- Congressman: McAuliffe victory means gun control a winning message
- Clinton aide admits soliciting disgraced D.C. fundraiser; says actions were legal
- Joel Osteen church victimized in $600K theft
- Obama goes shopping at Gap as minimum-wage thanks
- N.J. woman charged after client dies from black-market butt injections
- CIA chief Brennan ‘determined’ to speak out more this year
- Reset? What reset? U.S.-Russia ties at worst since Cold War
- 9/11 terror recruiter released in Syrian prisoner swap
- D.C. elections board gives green light to marijuana legalization initiative
- Elephants can tell difference between human languages: study
An America drowning in red ink is the land of the free no more
Topic - Lou Reed
Fans jumped high in their seats. Others raced to the front of the stage. The rest of the audience yelled excitedly.
Lady Gaga is scheduled to give the keynote address at the South by Southwest music festival and conference in Austin, Texas.
Heroin was supposed to be an obsolete evil, a blurry memory of a dangerous drug that dwelled in some dark recess of American culture.
Rocker Lou Reed's life was decidedly unconventional, but he wanted his estate used for a very traditional purpose: to benefit his wife and other relatives.
Before he finally flew into the sun this week, Lou Reed set the world of rock 'n' roll aflame, filled stereos with the spirit of pure poetry, renounced the fakery of so much commercial success, fed the Velvet Revolution and chronicled some of New York City's freakiest characters.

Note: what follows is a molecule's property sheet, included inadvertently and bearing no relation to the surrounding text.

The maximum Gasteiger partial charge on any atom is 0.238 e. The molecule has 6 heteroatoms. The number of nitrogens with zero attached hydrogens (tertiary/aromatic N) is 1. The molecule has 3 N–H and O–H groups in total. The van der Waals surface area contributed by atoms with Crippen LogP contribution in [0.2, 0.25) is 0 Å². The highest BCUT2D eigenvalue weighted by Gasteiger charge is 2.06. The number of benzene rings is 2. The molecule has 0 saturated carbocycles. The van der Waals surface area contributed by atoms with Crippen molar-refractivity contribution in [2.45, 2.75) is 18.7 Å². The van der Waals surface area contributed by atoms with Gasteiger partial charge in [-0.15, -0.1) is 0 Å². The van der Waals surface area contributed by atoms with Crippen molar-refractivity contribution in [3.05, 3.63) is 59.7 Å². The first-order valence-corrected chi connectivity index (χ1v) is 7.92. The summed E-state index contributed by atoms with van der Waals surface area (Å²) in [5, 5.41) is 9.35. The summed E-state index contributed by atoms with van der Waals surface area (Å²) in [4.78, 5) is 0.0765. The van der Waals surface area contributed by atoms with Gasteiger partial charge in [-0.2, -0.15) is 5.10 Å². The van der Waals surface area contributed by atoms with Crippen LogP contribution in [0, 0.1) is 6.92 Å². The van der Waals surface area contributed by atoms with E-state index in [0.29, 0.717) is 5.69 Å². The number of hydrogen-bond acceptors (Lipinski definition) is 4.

Rock legend Lou Reed, of the 1960s New York City band the Velvet Underground, died on Sunday, Rolling Stone reported. He was 71. Mr. Reed radically challenged rock's founding promise of good times and public celebration.
Mary Campbell, whose childhood affection for the big bands and opera she heard on her radio set the stage for four decades as a music writer for The Associated Press, died Friday. She was 78.
He's a cheerfully non-iconic rocker, with old-school cool oozing from every pore.
Scott Weiland, formerly of Stone Temple Pilots and Velvet Revolver, recently made his most incomprehensible decision to date by releasing an album of big band Christmas covers.
Award-winning director Darren Aronofsky will direct a music video from the new Metallica and Lou Reed album, "Lulu."
The worlds of politics, sports, entertainment, fashion and art paused Sunday to remember a day of tragedy and a decade of loss, struggle and renewal sparked by the Sept. 11, 2001, terrorist attacks.
"Boy, this is a great city," says Woody Allen, lounging on a park bench that overlooks Manhattan's East River and the 59th Street Bridge. "I don't care what anybody says. It's really a knockout, you know?"
In an era when so much music is digital, Moog Music is doing fine with analog, thank you very much.
In an April 13 story about prosecutors declining to pursue a harassment charge against singer Lou Reed's manager in a money dispute with a consultant, The Associated Press erroneously reported that the consultant, Adrian Smith, had been paid the disputed funds in full before making his claim to police. Smith and a spokesman for Reed's manager confirm that Smith was paid a day after he made his complaint in March.
Lou Reed's manager will not be prosecuted on a harassment claim stemming from a bizarre squabble with a consultant over money.
And he wrote numerous love songs to heroin, his pulsing heartbeat played by a quickening drum.
Mr. Reed wrote some of rock's most explicit lyrics about drugs ("Heroin," "Waiting for My Man"), sadomasochism ("Venus in Furs") and prostitution ("There She Goes Again").